Here are a few more photos from my collection.

 Queen Victoria


Queen Alexandra of England
(I also have a letter written by her)

 King Ludwig II
the "mad" King of Bavaria
(I have four original photos of him)

 French composer Jules Massenet
This rare photo is from his estate

Ignacy Jan Paderewski
pianist/composer
(I also have his signature)


 
Composers Anton Rubinstein (left)

and Johann Strauss
Trivia: I performed Rubinstein's D minor Piano Concerto in California when I was 20 years old


Charles Lindbergh
I had a collection of Lindbergh photos which I sold when I was in Texas - along with photos of the Hindenburg.
(I didn't want to sell them but I needed the cash and, heck, you can't keep everything)

Original 1863 Matthew Brady photo of the wedding of midget Tom Thumb (Charles Stratton) to Lavinia Warren

Out of my large photo collection, this is the only one I haven't been able to identify. The photographer, Carl Andersen, was located in Neumunster, Germany. I initially thought this child might be Crown Prince Rudolph of Austria.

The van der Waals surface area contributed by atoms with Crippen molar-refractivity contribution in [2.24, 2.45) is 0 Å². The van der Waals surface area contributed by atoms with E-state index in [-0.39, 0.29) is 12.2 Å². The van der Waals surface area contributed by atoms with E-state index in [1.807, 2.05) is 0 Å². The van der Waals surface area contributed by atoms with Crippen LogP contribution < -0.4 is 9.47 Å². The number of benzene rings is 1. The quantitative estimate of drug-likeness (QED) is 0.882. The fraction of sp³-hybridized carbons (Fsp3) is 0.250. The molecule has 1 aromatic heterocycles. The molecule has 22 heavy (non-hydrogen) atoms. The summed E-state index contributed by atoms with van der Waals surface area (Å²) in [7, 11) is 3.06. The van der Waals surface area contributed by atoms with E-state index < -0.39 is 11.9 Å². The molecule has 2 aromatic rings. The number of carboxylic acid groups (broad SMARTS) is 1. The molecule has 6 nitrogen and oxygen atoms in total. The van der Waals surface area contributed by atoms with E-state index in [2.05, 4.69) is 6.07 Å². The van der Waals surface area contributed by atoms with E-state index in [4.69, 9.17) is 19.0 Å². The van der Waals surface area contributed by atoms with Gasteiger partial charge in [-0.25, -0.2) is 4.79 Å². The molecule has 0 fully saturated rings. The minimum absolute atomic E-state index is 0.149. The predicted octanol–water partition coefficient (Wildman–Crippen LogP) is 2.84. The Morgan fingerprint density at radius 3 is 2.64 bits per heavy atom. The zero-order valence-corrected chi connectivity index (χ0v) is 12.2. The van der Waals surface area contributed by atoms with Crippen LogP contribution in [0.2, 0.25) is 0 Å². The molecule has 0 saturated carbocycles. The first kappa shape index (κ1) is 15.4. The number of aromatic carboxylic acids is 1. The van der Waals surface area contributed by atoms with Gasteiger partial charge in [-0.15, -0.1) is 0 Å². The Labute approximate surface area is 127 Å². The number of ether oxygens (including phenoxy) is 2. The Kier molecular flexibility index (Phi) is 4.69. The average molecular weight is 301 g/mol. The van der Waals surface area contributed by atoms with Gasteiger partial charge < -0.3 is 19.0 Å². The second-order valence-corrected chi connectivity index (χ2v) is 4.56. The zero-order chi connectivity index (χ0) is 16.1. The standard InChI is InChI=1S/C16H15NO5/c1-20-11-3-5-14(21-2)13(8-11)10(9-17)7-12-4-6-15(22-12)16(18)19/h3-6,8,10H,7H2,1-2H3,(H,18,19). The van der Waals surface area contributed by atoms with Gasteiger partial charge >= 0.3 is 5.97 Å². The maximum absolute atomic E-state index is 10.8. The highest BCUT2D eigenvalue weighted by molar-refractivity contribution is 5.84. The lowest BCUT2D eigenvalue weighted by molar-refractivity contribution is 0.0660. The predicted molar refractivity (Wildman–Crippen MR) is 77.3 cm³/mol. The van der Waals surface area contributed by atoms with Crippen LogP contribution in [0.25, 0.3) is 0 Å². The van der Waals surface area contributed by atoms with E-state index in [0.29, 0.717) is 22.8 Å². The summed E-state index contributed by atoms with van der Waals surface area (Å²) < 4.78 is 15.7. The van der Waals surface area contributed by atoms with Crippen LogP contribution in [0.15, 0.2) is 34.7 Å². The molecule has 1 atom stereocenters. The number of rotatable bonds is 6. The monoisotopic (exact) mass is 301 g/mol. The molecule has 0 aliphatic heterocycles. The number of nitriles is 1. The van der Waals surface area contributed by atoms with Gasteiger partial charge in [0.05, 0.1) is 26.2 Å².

I compared other photos of Rudolph when he was young and there are distinct similarities. 

Here's the piece de resistance - the signature of artist Claude Monet. There's a story behind this, which I won't go into now. I've bored you enough.



39 comments:

  1. damn, you have the most fascinating stuff! and isn't scratch a cutie!

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    1. I can hardly believe how big and fat Scratch is now. I got her at a shelter and she was so scrawny and little. She turned into a beautiful cat.

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  2. Not boring at all. What treasures and thank you for sharing.

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    1. Thanks, Paula. I initially wasn't sure if anyone would be interested in this.